Coffee is associated with a lower risk of cancer, cardiovascular disease, and type 2 diabetes at the population level. However, individual susceptibility to the effects of coffee consumption will cause heterogeneity in health responses between individuals. In this critical review determinants of inter‐individual variability in cancer and cardiometabolic health outcomes in response to coffee and caffeine consumption are systematically evaluated.
Methods and results
Embase and MEDLINE are searched for observational studies and clinical trials that examined variation in the response to coffee consumption. A total of 74 studies meet the inclusion criteria, which report variation in cancer (n = 24) and cardiometabolic health (n = 50) outcomes. The qualitative analysis shows that sex, BMI, smoking, alcohol intake, menopausal status, and genetic polymorphisms are probable or possible determinants of inter‐individual variability in cancer and cardiometabolic health outcomes in response to coffee and caffeine consumption, albeit the majority of studies have insufficient statistical power to detect significant interaction between these factors and coffee consumption.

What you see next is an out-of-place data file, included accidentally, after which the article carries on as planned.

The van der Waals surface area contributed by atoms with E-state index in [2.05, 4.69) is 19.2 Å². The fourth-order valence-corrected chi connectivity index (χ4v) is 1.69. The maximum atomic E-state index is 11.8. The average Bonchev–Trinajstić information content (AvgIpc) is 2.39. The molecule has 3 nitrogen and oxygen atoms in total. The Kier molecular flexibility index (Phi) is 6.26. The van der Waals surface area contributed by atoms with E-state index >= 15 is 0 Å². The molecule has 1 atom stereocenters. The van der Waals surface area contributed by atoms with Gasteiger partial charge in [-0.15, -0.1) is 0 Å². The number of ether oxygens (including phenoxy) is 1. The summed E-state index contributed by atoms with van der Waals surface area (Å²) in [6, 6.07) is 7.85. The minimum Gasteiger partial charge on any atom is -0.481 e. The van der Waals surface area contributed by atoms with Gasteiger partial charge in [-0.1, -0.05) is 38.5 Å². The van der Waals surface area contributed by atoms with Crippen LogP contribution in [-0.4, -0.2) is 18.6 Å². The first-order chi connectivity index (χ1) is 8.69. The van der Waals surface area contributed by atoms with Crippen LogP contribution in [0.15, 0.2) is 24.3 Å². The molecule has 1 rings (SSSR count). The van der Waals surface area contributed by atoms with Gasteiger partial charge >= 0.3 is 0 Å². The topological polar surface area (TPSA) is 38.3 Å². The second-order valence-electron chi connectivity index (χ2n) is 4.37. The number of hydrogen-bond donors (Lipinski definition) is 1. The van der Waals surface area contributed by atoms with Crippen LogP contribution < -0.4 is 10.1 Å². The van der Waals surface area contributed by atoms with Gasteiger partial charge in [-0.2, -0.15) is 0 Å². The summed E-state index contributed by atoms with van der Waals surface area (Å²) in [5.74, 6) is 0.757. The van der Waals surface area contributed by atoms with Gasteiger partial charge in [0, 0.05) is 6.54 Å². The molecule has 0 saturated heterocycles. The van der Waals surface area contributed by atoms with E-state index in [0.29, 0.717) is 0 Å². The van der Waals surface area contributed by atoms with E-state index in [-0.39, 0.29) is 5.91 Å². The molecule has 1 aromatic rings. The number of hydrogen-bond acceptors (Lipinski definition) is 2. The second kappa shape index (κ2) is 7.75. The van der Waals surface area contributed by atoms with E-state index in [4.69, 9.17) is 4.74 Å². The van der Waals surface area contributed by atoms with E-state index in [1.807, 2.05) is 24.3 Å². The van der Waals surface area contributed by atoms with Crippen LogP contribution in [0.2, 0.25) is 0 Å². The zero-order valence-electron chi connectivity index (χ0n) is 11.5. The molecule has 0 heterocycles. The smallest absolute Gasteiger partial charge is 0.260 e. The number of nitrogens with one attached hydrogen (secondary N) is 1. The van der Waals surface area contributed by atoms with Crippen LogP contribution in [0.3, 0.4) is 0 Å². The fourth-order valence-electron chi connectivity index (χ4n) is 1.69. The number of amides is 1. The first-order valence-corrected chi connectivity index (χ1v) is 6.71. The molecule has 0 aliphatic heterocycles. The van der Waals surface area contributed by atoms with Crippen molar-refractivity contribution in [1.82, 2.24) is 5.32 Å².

Several genetic and non‐genetic determinants of inter‐individual variability in the responses to coffee and caffeine consumption are identified, indicating that some of the health benefits of coffee may only occur in a subgroup of subjects.